IDEAS home Printed from https://ideas.repec.org/
MyIDEAS: Login to save this paper or follow this series

Cumulative Innovation, Growth and Welfare-Improving Patent Policy

  • Davin Chor
  • Edwin L.-C. Lai

We construct a tractable general equilibrium model of cumulative innovation and growth, in which new ideas strictly improve upon frontier technologies, and productivity improvements are drawn in a stochastic manner. The presence of positive knowledge spillovers implies that the decentralized equilibrium features an allocation of labor to R&D activity that is strictly lower than the social planner’s benchmark, which suggests a role for patent policy. We focus on a “non-infringing inventive step” requirement, which stipulates the minimum improvement to the best patented technology that a new idea needs to make for it to be patentable and non-infringing. We establish that there exists a finite required inventive step that maximizes the rate of innovation, as well as a separate optimal required inventive step that maximizes welfare, with the former being strictly greater than the latter. These conclusions are robust to allowing for the availability of an additional instrument in the form of patent length policy.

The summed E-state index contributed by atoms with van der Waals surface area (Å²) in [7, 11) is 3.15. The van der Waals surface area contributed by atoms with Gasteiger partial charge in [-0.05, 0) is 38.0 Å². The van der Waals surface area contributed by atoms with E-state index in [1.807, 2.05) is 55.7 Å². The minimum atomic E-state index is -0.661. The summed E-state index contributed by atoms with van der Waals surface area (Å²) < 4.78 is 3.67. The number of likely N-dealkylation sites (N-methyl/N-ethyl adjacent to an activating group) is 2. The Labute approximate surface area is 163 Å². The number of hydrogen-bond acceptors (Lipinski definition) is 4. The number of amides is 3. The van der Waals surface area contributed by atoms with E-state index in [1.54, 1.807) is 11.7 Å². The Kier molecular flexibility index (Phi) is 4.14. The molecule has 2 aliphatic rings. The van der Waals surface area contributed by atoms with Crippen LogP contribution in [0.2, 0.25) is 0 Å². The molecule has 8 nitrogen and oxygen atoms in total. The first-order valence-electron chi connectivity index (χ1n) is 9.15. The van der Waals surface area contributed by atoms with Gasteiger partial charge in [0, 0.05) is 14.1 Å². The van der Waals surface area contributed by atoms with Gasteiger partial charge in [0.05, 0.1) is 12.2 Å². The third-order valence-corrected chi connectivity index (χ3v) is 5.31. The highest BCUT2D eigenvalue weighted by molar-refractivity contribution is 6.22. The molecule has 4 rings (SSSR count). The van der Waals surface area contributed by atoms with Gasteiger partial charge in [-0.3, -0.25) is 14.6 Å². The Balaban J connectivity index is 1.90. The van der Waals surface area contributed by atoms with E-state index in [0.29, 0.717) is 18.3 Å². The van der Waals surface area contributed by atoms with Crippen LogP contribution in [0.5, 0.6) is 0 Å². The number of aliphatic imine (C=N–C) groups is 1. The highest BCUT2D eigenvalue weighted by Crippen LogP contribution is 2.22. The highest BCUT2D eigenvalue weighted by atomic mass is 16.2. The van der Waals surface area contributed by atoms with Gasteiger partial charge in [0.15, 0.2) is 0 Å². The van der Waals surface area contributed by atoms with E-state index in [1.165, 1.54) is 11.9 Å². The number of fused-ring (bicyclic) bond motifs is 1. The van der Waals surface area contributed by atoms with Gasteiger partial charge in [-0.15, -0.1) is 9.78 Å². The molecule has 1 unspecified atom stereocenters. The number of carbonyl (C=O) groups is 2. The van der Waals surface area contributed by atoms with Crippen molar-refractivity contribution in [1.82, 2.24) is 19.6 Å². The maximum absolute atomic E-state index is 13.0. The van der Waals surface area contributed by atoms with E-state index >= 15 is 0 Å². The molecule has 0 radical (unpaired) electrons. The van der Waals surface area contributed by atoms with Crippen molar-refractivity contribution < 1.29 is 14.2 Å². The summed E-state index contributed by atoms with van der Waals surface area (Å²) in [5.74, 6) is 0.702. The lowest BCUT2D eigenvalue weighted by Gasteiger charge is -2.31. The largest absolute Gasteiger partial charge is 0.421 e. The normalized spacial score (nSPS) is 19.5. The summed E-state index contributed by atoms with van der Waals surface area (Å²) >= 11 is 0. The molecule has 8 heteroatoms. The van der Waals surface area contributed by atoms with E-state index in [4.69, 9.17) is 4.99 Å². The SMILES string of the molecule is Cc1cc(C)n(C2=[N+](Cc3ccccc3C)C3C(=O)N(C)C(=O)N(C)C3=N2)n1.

If you experience problems downloading a file, check if you have the proper application to view it first. In case of further problems read the IDEAS help page. Note that these files are not on the IDEAS site. Please be patient as the files may be large.

File URL: http://www.cesifo-group.de/portal/page/portal/DocBase_Content/WP/WP-CESifo_Working_Papers/wp-cesifo-2013/wp-cesifo-2013-09/cesifo1_wp4407.pdf
Download Restriction: no

Paper provided by CESifo Group Munich in its series CESifo Working Paper Series with number 4407.

as
in new window

Length:
Date of creation: 2013
Date of revision:
Handle: RePEc:ces:ceswps:_4407
Contact details of provider: Postal: Poschingerstrasse 5, 81679 Munich
Phone: +49 (89) 9224-0
Fax: +49 (89) 985369
Web page: http://www.cesifo.de
Email:


More information through EDIRC

References listed on IDEAS
Please report citation or reference errors to , or , if you are the registered author of the cited work, log in to your RePEc Author Service profile, click on "citations" and make appropriate adjustments.:

as in new window
  1. Robert M. Hunt, 2004. "Patentability, Industry Structure, and Innovation," Journal of Industrial Economics, Wiley Blackwell, vol. 52(3), pages 401-425, 09.
  2. O'DONOGHUE, Ted & SCOTCHMER, Suzanne & THISSE, Jacques-François, . "Patent breadth, patent life, and the pace of technological progress," CORE Discussion Papers RP -1314, Université catholique de Louvain, Center for Operations Research and Econometrics (CORE).
  3. Klemperer, Paul, 1990. "How Broad Should the Scope of Patent Protection Be?," CEPR Discussion Papers 392, C.E.P.R. Discussion Papers.
  4. Kwan, Yum K. & Lai, Edwin L. -C., 2003. "Intellectual property rights protection and endogenous economic growth," Journal of Economic Dynamics and Control, Elsevier, vol. 27(5), pages 853-873, March.